Our cities need to stand up for themselves. Their problem isn’t caused so much by de-industrialization as by their own suburbs. Urban agriculture, to me, is a conciliatory strategy because it doesn’t address the true cause of urban problems it only treats the symptoms.

Check out what the city of Cleveland has done to its now popular entertainment district. My friend Matt sent me these photos. And he asked, what was gained?

Cleveland's Warehouse District today

Cleveland's Warehouse District today


Cleveland's Warehouse District 1960

Cleveland's Warehouse District 1960s


Filed under Art, Featured, sprawl, the environment, Urban Planning

Saving the Great Lakes from Sprawl: Balanced Growth Ohio

In the name of protecting water quality in Lake Erie and the state’s streams, the State of Ohio has developed a voluntary, incentive-based program for sustainable development.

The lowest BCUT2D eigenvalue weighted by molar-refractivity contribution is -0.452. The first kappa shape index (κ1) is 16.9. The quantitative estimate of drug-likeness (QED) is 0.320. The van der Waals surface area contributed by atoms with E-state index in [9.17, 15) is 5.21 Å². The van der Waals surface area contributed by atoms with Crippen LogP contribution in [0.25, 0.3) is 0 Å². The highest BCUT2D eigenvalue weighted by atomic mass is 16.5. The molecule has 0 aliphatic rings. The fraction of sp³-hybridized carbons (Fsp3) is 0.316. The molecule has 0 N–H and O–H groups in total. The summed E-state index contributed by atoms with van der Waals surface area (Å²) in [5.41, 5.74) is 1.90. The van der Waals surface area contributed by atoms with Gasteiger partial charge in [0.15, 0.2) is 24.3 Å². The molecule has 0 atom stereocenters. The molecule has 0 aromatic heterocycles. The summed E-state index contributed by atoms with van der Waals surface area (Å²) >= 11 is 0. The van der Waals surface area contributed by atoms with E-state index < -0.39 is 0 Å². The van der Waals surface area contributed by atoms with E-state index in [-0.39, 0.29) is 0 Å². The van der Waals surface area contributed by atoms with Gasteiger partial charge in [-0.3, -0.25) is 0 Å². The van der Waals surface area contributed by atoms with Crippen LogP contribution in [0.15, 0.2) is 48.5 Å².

Beautiful Lake Erie

Beautiful Lake Erie

It’s full of really good stuff, for example:

  • Identify priority development and conservation areas.
  • Offer incentives like density bonuses, streamlined review processes, and design flexibility for development in priority areas.
  • Evaluate existing zoning codes, review processes, and regulations for disincentives to desirable development practices, and set policy for correcting the disincentives.
  • Establish regulations that prohibit construction in the wetland and riparian setback area.
  • Encourage compact neighborhood development, historic preservation and infill development.

Someone I trust recently told me that the way to approach regionalism is through the lens of water quality. He said economic and tax sharing appeals were failing.

It’s good to see the state of Ohio is cognizant of these issues.

Here’s more on the program from Green City Blue Lake.



Filed under Headline, the environment, Urban Planning

Are We Suffering from Too Much Retail?


That’s Bruce Fisher’s question, posed in this piece for Buffalo’s alt-weekly Artvoice.

What do you think?


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Filed under Economic Development, Featured, Real Estate, regionalism, sprawl, Urban Planning

Las Vegas Keeps Building